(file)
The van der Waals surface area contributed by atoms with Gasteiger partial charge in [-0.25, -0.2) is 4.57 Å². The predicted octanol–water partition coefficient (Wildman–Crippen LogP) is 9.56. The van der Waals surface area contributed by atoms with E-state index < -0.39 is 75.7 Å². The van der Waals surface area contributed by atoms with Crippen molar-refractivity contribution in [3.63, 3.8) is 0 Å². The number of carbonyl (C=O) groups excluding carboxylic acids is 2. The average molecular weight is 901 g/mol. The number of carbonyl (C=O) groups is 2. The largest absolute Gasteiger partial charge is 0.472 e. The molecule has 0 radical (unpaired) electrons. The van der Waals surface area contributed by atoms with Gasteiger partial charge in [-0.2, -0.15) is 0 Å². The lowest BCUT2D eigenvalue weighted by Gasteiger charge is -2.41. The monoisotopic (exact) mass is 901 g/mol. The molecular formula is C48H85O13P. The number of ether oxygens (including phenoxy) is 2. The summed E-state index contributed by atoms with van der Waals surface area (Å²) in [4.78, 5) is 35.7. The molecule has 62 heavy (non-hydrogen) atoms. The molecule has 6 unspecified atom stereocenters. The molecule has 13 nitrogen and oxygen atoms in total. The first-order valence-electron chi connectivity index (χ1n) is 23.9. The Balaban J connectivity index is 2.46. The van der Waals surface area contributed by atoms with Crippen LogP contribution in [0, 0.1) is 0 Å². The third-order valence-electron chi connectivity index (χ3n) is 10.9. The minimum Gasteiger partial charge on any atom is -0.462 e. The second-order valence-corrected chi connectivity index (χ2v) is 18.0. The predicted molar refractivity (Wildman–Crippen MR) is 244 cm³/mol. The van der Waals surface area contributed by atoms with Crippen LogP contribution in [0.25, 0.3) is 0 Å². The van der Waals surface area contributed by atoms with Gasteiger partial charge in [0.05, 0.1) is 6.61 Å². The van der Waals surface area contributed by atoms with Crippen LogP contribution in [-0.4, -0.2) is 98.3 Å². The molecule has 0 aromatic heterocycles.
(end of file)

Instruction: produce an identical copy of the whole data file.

The van der Waals surface area contributed by atoms with Gasteiger partial charge in [-0.25, -0.2) is 4.57 Å². The predicted octanol–water partition coefficient (Wildman–Crippen LogP) is 9.56. The van der Waals surface area contributed by atoms with E-state index < -0.39 is 75.7 Å². The van der Waals surface area contributed by atoms with Crippen molar-refractivity contribution in [3.63, 3.8) is 0 Å². The number of carbonyl (C=O) groups excluding carboxylic acids is 2. The average molecular weight is 901 g/mol. The number of carbonyl (C=O) groups is 2. The largest absolute Gasteiger partial charge is 0.472 e. The molecule has 0 radical (unpaired) electrons. The van der Waals surface area contributed by atoms with Gasteiger partial charge in [-0.2, -0.15) is 0 Å². The lowest BCUT2D eigenvalue weighted by Gasteiger charge is -2.41. The monoisotopic (exact) mass is 901 g/mol. The molecular formula is C48H85O13P. The number of ether oxygens (including phenoxy) is 2. The summed E-state index contributed by atoms with van der Waals surface area (Å²) in [4.78, 5) is 35.7. The molecule has 62 heavy (non-hydrogen) atoms. The molecule has 6 unspecified atom stereocenters. The molecule has 13 nitrogen and oxygen atoms in total. The first-order valence-electron chi connectivity index (χ1n) is 23.9. The Balaban J connectivity index is 2.46. The van der Waals surface area contributed by atoms with Crippen LogP contribution in [0, 0.1) is 0 Å². The third-order valence-electron chi connectivity index (χ3n) is 10.9. The minimum Gasteiger partial charge on any atom is -0.462 e. The second-order valence-corrected chi connectivity index (χ2v) is 18.0. The predicted molar refractivity (Wildman–Crippen MR) is 244 cm³/mol. The van der Waals surface area contributed by atoms with Crippen LogP contribution in [0.25, 0.3) is 0 Å². The van der Waals surface area contributed by atoms with Gasteiger partial charge in [0.05, 0.1) is 6.61 Å². The van der Waals surface area contributed by atoms with Crippen LogP contribution in [-0.4, -0.2) is 98.3 Å². The molecule has 0 aromatic heterocycles.